Mohawk College radio students will return to the airwaves this year with a refreshed program and a name-brand FM station as the college prepares to welcome new enrollees this fall.
After a pause in admissions in September 2020 and a one-year review period, Mohawk College is now accepting students into its revised program Broadcast – Radio and Creative Content program with the next class of freshmen to begin classes in September.
Sam Cook, program coordinator, said Broadcast Dialog youhere are two main reasons for suspending the program.
“Over the past few years, we were beginning to see the trenotd reduction in workforce and, with the challenges of in-person and studio learning created by the pandemic, it was the perfect time to complete our review of the program to assess the effectiveness and future direction of the radio’s program,” Cook explained.
As part of the review, the college met with students, graduates, faculty, industry and its Program Advisory Board to discuss courses and content that could be refreshed to meet industry standards .
“We also spoke with hiring managers to ask them what they were looking for in an ideal candidate and the feedback was almost all the same,” Cook said. “A station manager summed it up by saying that students not only need to know how to produce good radio, but also how to create content. Managers mentioned that they don’t have much time to form their personalities, so they look for those who already come with a strong brand. Does that mean they have to be “famous”? No. This means that the potential candidate understands how to produce quality content beyond radio – and the importance of the content they put out for themselves and for the radio station.
New courses in the updated curriculum include Social media marketing, digital creative content, finding your voice and Introduction to Programming both to give students the best chance of success in the industry and to prepare them for freelance opportunities.
“It was very important when we spoke with former radio workers. For example, many industrialists and alumni who work in radio also have side jobs in voice work. Going forward, prospective students will not only learn what it takes to start their own voice-over business (Finding Your Voice), but how that business should run successfully (entrepreneurship and career planning),” Cook continued. , who acknowledges that the college considered closing the program for good.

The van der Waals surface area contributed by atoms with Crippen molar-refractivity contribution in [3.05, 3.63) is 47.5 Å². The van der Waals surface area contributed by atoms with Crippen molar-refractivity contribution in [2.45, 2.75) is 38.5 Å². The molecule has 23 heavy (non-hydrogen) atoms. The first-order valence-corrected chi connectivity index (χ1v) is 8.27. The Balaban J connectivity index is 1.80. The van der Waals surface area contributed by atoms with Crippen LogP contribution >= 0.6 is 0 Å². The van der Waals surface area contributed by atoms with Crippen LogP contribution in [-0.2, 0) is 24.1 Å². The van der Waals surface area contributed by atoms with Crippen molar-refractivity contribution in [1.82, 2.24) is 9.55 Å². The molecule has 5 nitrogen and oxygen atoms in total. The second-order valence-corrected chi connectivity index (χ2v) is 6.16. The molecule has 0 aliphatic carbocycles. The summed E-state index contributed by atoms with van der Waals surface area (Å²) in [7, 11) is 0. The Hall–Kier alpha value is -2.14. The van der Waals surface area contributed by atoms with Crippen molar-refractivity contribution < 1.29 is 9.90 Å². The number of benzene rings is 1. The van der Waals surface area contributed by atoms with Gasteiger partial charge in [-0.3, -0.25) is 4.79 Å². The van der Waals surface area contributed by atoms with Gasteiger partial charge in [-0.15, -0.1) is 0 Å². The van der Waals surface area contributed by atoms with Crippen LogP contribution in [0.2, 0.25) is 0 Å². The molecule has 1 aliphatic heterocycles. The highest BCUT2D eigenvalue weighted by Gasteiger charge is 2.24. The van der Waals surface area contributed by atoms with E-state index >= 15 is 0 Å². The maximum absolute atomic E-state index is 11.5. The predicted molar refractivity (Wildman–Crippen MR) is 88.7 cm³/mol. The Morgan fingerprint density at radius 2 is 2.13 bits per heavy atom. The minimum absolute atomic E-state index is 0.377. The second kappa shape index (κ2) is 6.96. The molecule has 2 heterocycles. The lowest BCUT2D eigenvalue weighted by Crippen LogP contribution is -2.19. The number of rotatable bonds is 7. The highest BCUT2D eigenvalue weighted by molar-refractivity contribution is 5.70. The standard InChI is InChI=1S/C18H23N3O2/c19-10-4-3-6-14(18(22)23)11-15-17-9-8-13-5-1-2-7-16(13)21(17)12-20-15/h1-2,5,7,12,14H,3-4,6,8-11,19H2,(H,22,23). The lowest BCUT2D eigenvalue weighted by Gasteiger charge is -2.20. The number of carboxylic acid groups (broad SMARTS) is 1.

“As part of our research across Canada and the United States, industry professionals were asked if there was still a need for a radio show and 100% of those who participated answered “ Yes “. However, it should be noted that a large majority said that it no longer makes sense to only broadcast a radio show. The industry has told us that the radio landscape is changing and if we don’t change with it – or before – we will be left behind,” Cook said. “The same industry professionals were also asked about the skills they value in a radio employee and almost all the answers were the same – they want someone who can inform, educate and entertain the public on the air. – AND navigate social networks with minimal guidance. After listening to our alumni and the industry when reviewing the programs, the choice was clear. We only had two options. We could either stop the course OR adapt to the changes the radio needs to survive. We chose the latter, to help steer our future broadcasters on the right path.
In addition to program adjustments, changes are also being made to Mohawk College’s FM radio station, CIOI-FM, and its online station, Turn on the radio.
functioning as 101.5 The Falcon over the past eight years, CIOI-FM has changed its name to INDI 101-5 on January 17, with a focus on student programming and supporting local independent music and alternative rock. The station will offer student programming between 8 a.m. and 4 p.m. weekdays, while community content will continue outside these hours. There’s also a new look and sound for the online hits station, Ignite Radio, which has been operating in Mohawk since 2012.
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